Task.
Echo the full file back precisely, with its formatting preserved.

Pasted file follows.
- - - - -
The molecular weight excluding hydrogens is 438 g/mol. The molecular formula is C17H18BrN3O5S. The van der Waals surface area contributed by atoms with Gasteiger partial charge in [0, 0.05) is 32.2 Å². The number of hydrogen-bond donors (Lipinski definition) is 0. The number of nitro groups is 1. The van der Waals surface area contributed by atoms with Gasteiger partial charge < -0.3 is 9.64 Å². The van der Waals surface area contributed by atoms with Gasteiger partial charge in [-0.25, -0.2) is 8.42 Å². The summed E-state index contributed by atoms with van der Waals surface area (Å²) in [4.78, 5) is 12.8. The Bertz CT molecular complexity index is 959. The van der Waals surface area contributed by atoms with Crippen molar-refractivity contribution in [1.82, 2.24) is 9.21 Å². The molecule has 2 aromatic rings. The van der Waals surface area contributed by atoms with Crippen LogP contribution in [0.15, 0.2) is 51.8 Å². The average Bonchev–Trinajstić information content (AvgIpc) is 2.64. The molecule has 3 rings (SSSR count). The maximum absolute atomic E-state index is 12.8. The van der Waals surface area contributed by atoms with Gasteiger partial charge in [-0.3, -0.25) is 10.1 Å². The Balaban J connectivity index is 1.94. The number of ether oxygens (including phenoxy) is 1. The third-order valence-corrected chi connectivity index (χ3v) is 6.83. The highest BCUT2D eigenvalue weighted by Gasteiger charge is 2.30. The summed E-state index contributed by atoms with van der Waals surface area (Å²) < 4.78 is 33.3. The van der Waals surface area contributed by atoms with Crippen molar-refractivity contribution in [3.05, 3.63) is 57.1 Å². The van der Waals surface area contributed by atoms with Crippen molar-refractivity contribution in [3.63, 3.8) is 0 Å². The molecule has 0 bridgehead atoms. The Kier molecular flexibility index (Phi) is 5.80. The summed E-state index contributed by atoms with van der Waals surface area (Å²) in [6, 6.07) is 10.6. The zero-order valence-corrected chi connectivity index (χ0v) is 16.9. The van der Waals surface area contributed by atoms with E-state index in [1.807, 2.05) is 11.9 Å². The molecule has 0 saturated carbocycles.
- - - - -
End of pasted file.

The molecular weight excluding hydrogens is 438 g/mol. The molecular formula is C17H18BrN3O5S. The van der Waals surface area contributed by atoms with Gasteiger partial charge in [0, 0.05) is 32.2 Å². The number of hydrogen-bond donors (Lipinski definition) is 0. The number of nitro groups is 1. The van der Waals surface area contributed by atoms with Gasteiger partial charge < -0.3 is 9.64 Å². The van der Waals surface area contributed by atoms with Gasteiger partial charge in [-0.25, -0.2) is 8.42 Å². The summed E-state index contributed by atoms with van der Waals surface area (Å²) in [4.78, 5) is 12.8. The Bertz CT molecular complexity index is 959. The van der Waals surface area contributed by atoms with Crippen molar-refractivity contribution in [1.82, 2.24) is 9.21 Å². The molecule has 2 aromatic rings. The van der Waals surface area contributed by atoms with Crippen LogP contribution in [0.15, 0.2) is 51.8 Å². The average Bonchev–Trinajstić information content (AvgIpc) is 2.64. The molecule has 3 rings (SSSR count). The maximum absolute atomic E-state index is 12.8. The van der Waals surface area contributed by atoms with Gasteiger partial charge in [-0.3, -0.25) is 10.1 Å². The Balaban J connectivity index is 1.94. The number of ether oxygens (including phenoxy) is 1. The third-order valence-corrected chi connectivity index (χ3v) is 6.83. The highest BCUT2D eigenvalue weighted by Gasteiger charge is 2.30. The summed E-state index contributed by atoms with van der Waals surface area (Å²) < 4.78 is 33.3. The van der Waals surface area contributed by atoms with Crippen molar-refractivity contribution in [3.05, 3.63) is 57.1 Å². The van der Waals surface area contributed by atoms with Crippen molar-refractivity contribution in [3.63, 3.8) is 0 Å². The molecule has 0 bridgehead atoms. The Kier molecular flexibility index (Phi) is 5.80. The summed E-state index contributed by atoms with van der Waals surface area (Å²) in [6, 6.07) is 10.6. The zero-order valence-corrected chi connectivity index (χ0v) is 16.9. The van der Waals surface area contributed by atoms with E-state index in [1.807, 2.05) is 11.9 Å². The molecule has 0 saturated carbocycles.